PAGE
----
By the time they reach menopause, most women are done with riding roller-coasters – at least the amusement park variety.

Menopause can put women on a whole new and unexpected roller-coaster ride, however, without the thrills of the amusement park. This time it is hormones that are providing the ups and downs, taking women along for a ride that can throw their physical and emotional well-being for a loop.

Technically, menopause – the end of a woman’s period of fertility – begins when it’s been 12 months since a woman’s last menstrual period. In fact, perimenopause, the time leading up to full menopause can last from four to eight years.

The average age of menopause for a woman in the United States is 51, although it can occur much earlier or later. A natural process, menopause usually occurs gradually, with hormone levels fluctuating over a number of years.

Estrogen, the prime female hormone, governs multiple bodily functions including reproduction, the menstrual cycle, the immune system and metabolic processes. When estrogen production goes through a number of ups and downs, it can affect multiple body systems:

Hot flashes are perhaps the most common and one of the most frustrating symptoms of menopause. An estimated 75 percent of women report hot flashes, usually over a period of two to five years. Less commonly, others report hot flashes 10 years or more post-menopause.

Hot flashes come on suddenly, causing a rapid rise in body temperature, provoking discomfort, sweating, and flushing. In work and other public settings, this can provoke anxiety and discomfort. One strategy is to wear layers of clothing that can be quickly removed and to have a small fan available that can be turned on for relief.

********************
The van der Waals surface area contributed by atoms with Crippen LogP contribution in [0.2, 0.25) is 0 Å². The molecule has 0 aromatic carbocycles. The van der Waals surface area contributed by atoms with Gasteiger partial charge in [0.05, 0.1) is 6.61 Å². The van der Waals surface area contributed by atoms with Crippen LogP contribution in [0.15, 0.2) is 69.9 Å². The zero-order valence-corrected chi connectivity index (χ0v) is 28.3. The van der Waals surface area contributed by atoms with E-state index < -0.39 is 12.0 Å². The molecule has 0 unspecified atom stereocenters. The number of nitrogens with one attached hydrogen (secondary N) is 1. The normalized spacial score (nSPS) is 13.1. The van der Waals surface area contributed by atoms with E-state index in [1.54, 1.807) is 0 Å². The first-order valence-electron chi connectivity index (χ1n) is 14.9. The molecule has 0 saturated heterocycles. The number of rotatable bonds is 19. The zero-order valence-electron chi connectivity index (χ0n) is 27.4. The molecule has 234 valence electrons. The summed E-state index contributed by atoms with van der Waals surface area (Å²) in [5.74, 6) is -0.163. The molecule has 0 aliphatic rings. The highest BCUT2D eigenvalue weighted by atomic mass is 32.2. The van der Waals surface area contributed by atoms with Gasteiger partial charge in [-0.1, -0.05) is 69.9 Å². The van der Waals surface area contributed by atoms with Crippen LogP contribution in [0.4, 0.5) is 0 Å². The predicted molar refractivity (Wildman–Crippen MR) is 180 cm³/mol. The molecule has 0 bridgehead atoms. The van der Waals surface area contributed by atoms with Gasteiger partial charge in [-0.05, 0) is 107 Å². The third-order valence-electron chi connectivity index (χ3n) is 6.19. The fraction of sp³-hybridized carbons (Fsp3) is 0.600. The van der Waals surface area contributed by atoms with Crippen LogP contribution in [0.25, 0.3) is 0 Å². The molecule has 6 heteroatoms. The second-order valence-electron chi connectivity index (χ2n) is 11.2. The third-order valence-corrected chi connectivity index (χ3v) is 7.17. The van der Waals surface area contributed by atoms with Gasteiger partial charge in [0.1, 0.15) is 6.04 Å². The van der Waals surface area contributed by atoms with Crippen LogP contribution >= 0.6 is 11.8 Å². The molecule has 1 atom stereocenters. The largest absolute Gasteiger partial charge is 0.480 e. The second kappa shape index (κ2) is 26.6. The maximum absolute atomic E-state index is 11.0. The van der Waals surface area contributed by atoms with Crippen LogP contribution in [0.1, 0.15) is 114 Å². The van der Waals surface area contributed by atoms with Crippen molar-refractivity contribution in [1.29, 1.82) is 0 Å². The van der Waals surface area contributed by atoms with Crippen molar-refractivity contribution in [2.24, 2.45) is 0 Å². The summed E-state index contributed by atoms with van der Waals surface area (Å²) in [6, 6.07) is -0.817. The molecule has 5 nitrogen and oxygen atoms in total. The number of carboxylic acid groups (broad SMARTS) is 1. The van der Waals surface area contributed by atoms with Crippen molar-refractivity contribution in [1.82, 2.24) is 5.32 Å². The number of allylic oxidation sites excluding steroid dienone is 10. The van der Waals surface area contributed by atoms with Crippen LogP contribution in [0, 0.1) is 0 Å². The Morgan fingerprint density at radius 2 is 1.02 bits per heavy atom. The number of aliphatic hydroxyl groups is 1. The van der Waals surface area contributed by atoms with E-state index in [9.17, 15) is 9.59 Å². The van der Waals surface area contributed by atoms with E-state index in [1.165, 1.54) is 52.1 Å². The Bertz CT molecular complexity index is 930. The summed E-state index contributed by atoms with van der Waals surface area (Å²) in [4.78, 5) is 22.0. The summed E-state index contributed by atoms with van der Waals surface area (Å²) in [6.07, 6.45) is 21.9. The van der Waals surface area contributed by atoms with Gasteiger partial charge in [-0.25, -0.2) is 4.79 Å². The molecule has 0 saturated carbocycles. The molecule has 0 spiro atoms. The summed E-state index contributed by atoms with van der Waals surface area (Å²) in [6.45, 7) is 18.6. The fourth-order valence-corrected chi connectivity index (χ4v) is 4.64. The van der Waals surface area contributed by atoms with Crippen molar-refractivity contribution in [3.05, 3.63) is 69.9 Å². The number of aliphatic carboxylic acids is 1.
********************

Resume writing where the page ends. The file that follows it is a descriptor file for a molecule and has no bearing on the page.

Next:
At night, hot flashes can interrupt sleep and often are accompanied by sweating, sometimes to the point of requiring a change of nightclothes. Multiple hot flashes during the night seriously interfere with sleep. 

Mood changes also can affect women more during these years with fluctuating hormones contributing to mood swings, memory problems, and irritability. Small annoyances that you may have coped with in the past might trigger a stronger reaction.

Keeping stress under control is one way to help offset mood swings. One study found that women who participated in organized relaxation had 30 percent fewer hot flashes and also reported a significant drop in tension, anxiety, and depression.

Sleep problems are common in menopause, affecting the quality and quantity of sleep. Insomnia occurs even in the absence of hot flashes and night sweats. Having trouble falling asleep and also waking up in the night and not being able to get back to sleep is more common during menopause.

It’s important to practice good sleep habits. Limit caffeine late in the day, keep devices with screens out of the bedroom, and develop a calming routine before bedtime.

Loss of bone density can occur. A woman reaches peak bone density by age 30; after that, she experiences a very gradual loss each year until menopause, when the rate of loss increases.

Estrogen plays a significant role in bone formation. Although replacing estrogen can slow bone loss during postmenopause, women need to consider the very real risks of hormone replacement therapy.

Vaginal changes. Lower estrogen levels cause vaginal walls to thin and become drier, which can create discomfort and pain during intercourse. Lubricants can provide some relief and topical estrogen products are sometimes prescribed.

Hormone replacement therapy (HRT) was routinely prescribed for postmenopausal women for decades until results of the Women’s Health Initiative showed that that long-term use of HRT increased the risk of heart attacks, blood clots, stroke, breast cancer and gallbladder disease.

Although HRT still is prescribed for women with severe hot flashes and vaginal atrophy, the general consensus is that it should be used at the lowest possible dose for the shortest possible time.

Women in the United States enjoy a long lifespan, with one-third of their lives lived after menopause. However rough the ride might be, menopause represents a new life stage where women have the opportunity to pursue new directions and define who they will be moving forward.

To learn more about OB/GYN services, contact Dr. Wayland Billings of Mercy Clinic Women’s Health, 10 S. Treaty Road, Miami, at 918-238-3074.